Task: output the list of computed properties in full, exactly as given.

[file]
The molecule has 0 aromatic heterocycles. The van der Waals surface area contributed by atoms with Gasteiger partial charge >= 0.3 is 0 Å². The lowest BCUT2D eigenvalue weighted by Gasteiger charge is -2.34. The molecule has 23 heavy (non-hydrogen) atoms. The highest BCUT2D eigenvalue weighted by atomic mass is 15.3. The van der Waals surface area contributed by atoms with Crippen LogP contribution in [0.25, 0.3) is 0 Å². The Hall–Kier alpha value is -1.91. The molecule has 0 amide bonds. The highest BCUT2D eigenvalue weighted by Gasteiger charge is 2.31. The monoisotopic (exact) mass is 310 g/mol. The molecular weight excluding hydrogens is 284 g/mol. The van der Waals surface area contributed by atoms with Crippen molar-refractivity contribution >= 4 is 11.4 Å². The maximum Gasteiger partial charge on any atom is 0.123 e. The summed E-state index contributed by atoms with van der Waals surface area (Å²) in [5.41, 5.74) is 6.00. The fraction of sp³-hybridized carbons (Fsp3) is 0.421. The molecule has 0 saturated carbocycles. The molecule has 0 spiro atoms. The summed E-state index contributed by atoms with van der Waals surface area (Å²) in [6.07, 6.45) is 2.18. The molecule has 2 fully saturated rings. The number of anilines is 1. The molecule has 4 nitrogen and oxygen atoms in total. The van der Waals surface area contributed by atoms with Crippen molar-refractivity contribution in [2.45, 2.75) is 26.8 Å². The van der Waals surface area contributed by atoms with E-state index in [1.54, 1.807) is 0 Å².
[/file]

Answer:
The molecule has 0 aromatic heterocycles. The van der Waals surface area contributed by atoms with Gasteiger partial charge >= 0.3 is 0 Å². The lowest BCUT2D eigenvalue weighted by Gasteiger charge is -2.34. The molecule has 23 heavy (non-hydrogen) atoms. The highest BCUT2D eigenvalue weighted by atomic mass is 15.3. The van der Waals surface area contributed by atoms with Crippen LogP contribution in [0.25, 0.3) is 0 Å². The Hall–Kier alpha value is -1.91. The molecule has 0 amide bonds. The highest BCUT2D eigenvalue weighted by Gasteiger charge is 2.31. The monoisotopic (exact) mass is 310 g/mol. The molecular weight excluding hydrogens is 284 g/mol. The van der Waals surface area contributed by atoms with Crippen molar-refractivity contribution >= 4 is 11.4 Å². The maximum Gasteiger partial charge on any atom is 0.123 e. The summed E-state index contributed by atoms with van der Waals surface area (Å²) in [5.41, 5.74) is 6.00. The fraction of sp³-hybridized carbons (Fsp3) is 0.421. The molecule has 0 saturated carbocycles. The molecule has 0 spiro atoms. The summed E-state index contributed by atoms with van der Waals surface area (Å²) in [6.07, 6.45) is 2.18. The molecule has 2 fully saturated rings. The number of anilines is 1. The molecule has 4 nitrogen and oxygen atoms in total. The van der Waals surface area contributed by atoms with Crippen molar-refractivity contribution in [2.45, 2.75) is 26.8 Å². The van der Waals surface area contributed by atoms with E-state index in [1.54, 1.807) is 0 Å².